Totally implantable hearing aids: the effects of skin thickness on microphone function.

Abstract

With the advent of totally implantable hearing aids, the question of the impact of the choice of implantation site on microphone function has yet to be fully addressed. We investigated the effects of skin thickness on microphone function over a 2-week period in a porcine model. Sound attenuation was found to be directly proportional to skin thickness within the range of 0.5 to 3.0 mm. A decrease in resonant frequency of 500 Hz was noted after implantation under a skin thickness of 3.0 mm. The general shape of the frequency response curves was maintained across all thicknesses tested. Attenuation (dB loss) across the range of 500 to 8,000 Hz appeared to be linear over the various skin thicknesses measured, with a regression coefficient (r = .99 at 1 kHz and r = .99 at 3 kHz). To minimize attenuation and exploit the sound-collecting qualities of the external ear, the deep meatal skin appears to be a favorable position for implantation.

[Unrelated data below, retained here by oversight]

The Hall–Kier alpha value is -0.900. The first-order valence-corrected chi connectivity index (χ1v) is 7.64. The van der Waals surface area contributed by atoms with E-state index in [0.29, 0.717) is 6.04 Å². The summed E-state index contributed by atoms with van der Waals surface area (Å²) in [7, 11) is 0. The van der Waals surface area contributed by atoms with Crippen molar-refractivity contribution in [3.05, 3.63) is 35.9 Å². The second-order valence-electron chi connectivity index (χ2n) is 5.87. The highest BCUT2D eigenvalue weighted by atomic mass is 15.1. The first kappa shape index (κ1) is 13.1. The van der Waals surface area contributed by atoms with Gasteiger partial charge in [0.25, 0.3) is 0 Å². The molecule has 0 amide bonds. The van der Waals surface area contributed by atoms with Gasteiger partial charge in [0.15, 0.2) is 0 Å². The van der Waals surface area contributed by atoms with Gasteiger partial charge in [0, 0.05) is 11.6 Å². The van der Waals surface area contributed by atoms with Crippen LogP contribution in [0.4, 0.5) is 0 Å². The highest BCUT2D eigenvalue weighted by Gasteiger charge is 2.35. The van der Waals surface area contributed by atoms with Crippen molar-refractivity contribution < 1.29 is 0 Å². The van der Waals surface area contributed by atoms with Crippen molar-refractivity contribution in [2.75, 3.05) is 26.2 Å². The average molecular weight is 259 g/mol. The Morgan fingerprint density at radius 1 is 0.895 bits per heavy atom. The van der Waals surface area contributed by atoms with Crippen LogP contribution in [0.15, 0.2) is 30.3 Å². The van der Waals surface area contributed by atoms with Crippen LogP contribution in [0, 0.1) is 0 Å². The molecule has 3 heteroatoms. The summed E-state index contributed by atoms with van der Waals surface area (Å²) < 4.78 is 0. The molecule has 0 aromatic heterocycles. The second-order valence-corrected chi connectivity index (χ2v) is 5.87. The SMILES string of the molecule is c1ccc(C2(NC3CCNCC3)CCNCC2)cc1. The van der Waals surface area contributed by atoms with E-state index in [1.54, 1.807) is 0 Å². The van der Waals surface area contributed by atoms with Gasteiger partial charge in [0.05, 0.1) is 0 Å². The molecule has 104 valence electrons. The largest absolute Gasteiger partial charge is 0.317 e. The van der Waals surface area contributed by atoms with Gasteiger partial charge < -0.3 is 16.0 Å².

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@article{Deddens1990TotallyIH, title={Totally implantable hearing aids: the effects of skin thickness on microphone function.}, author={A E Deddens and Eleanor M. P. Wilson and Tristram H J Lesser and John M. Fredrickson}, journal={American journal of otolaryngology}, year={1990}, volume={11 1}, pages={1-4} }